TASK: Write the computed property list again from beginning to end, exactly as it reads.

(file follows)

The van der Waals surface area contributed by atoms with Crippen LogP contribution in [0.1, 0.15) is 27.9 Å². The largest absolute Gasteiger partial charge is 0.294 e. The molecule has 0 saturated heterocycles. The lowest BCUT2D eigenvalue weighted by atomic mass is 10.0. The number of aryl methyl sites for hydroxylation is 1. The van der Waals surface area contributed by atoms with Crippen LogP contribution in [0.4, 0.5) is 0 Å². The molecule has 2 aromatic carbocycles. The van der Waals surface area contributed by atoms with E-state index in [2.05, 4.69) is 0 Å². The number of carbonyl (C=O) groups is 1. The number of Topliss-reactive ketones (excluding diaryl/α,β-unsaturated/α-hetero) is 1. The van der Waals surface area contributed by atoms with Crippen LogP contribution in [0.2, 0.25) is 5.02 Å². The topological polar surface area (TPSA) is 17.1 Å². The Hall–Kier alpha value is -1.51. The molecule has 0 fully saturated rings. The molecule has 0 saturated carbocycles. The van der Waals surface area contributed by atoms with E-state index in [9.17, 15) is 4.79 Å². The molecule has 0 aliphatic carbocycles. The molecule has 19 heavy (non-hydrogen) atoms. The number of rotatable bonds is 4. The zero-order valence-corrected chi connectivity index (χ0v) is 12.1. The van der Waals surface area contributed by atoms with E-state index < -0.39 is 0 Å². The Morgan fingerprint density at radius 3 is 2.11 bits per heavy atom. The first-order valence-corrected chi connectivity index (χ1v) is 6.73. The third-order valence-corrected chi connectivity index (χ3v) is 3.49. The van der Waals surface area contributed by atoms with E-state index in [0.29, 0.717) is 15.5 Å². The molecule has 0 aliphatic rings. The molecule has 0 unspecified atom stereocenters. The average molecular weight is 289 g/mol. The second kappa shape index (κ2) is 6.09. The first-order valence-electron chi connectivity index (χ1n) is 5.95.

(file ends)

The van der Waals surface area contributed by atoms with Crippen LogP contribution in [0.1, 0.15) is 27.9 Å². The largest absolute Gasteiger partial charge is 0.294 e. The molecule has 0 saturated heterocycles. The lowest BCUT2D eigenvalue weighted by atomic mass is 10.0. The number of aryl methyl sites for hydroxylation is 1. The van der Waals surface area contributed by atoms with Crippen LogP contribution in [0.4, 0.5) is 0 Å². The molecule has 2 aromatic carbocycles. The van der Waals surface area contributed by atoms with E-state index in [2.05, 4.69) is 0 Å². The number of carbonyl (C=O) groups is 1. The number of Topliss-reactive ketones (excluding diaryl/α,β-unsaturated/α-hetero) is 1. The van der Waals surface area contributed by atoms with Crippen LogP contribution in [0.2, 0.25) is 5.02 Å². The topological polar surface area (TPSA) is 17.1 Å². The Hall–Kier alpha value is -1.51. The molecule has 0 fully saturated rings. The molecule has 0 saturated carbocycles. The van der Waals surface area contributed by atoms with E-state index in [9.17, 15) is 4.79 Å². The molecule has 0 aliphatic carbocycles. The molecule has 19 heavy (non-hydrogen) atoms. The number of rotatable bonds is 4. The zero-order valence-corrected chi connectivity index (χ0v) is 12.1. The van der Waals surface area contributed by atoms with E-state index < -0.39 is 0 Å². The Morgan fingerprint density at radius 3 is 2.11 bits per heavy atom. The first-order valence-corrected chi connectivity index (χ1v) is 6.73. The third-order valence-corrected chi connectivity index (χ3v) is 3.49. The van der Waals surface area contributed by atoms with E-state index in [0.29, 0.717) is 15.5 Å². The molecule has 0 aliphatic rings. The molecule has 0 unspecified atom stereocenters. The average molecular weight is 289 g/mol. The second kappa shape index (κ2) is 6.09. The first-order valence-electron chi connectivity index (χ1n) is 5.95.